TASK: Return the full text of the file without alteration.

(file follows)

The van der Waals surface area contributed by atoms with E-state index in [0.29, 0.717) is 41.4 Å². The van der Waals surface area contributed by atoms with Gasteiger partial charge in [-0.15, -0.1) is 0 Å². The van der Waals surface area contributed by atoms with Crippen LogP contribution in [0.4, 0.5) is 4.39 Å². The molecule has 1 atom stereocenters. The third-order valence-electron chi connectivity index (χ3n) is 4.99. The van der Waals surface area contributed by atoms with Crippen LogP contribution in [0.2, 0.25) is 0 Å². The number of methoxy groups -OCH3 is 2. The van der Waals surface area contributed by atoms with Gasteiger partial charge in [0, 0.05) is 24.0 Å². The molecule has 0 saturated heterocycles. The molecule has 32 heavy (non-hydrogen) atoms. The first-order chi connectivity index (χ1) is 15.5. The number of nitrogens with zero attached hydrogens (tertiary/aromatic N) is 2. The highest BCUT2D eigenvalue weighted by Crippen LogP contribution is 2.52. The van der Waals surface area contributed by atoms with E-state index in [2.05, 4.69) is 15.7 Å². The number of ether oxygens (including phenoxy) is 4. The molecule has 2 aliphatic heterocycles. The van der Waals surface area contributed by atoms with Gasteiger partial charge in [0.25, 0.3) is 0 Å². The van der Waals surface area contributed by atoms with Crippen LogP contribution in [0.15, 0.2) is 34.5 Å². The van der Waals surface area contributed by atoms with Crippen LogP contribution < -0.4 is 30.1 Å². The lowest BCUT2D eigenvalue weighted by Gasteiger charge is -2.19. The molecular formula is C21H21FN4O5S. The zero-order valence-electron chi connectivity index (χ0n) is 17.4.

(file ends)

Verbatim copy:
The van der Waals surface area contributed by atoms with E-state index in [0.29, 0.717) is 41.4 Å². The van der Waals surface area contributed by atoms with Gasteiger partial charge in [-0.15, -0.1) is 0 Å². The van der Waals surface area contributed by atoms with Crippen LogP contribution in [0.4, 0.5) is 4.39 Å². The molecule has 1 atom stereocenters. The third-order valence-electron chi connectivity index (χ3n) is 4.99. The van der Waals surface area contributed by atoms with Crippen LogP contribution in [0.2, 0.25) is 0 Å². The number of methoxy groups -OCH3 is 2. The van der Waals surface area contributed by atoms with Gasteiger partial charge in [0, 0.05) is 24.0 Å². The molecule has 0 saturated heterocycles. The molecule has 32 heavy (non-hydrogen) atoms. The first-order chi connectivity index (χ1) is 15.5. The number of nitrogens with zero attached hydrogens (tertiary/aromatic N) is 2. The highest BCUT2D eigenvalue weighted by Crippen LogP contribution is 2.52. The van der Waals surface area contributed by atoms with E-state index in [2.05, 4.69) is 15.7 Å². The number of ether oxygens (including phenoxy) is 4. The molecule has 2 aliphatic heterocycles. The van der Waals surface area contributed by atoms with Gasteiger partial charge in [0.25, 0.3) is 0 Å². The van der Waals surface area contributed by atoms with Crippen LogP contribution in [0.15, 0.2) is 34.5 Å². The van der Waals surface area contributed by atoms with Crippen LogP contribution < -0.4 is 30.1 Å². The lowest BCUT2D eigenvalue weighted by Gasteiger charge is -2.19. The molecular formula is C21H21FN4O5S. The zero-order valence-electron chi connectivity index (χ0n) is 17.4.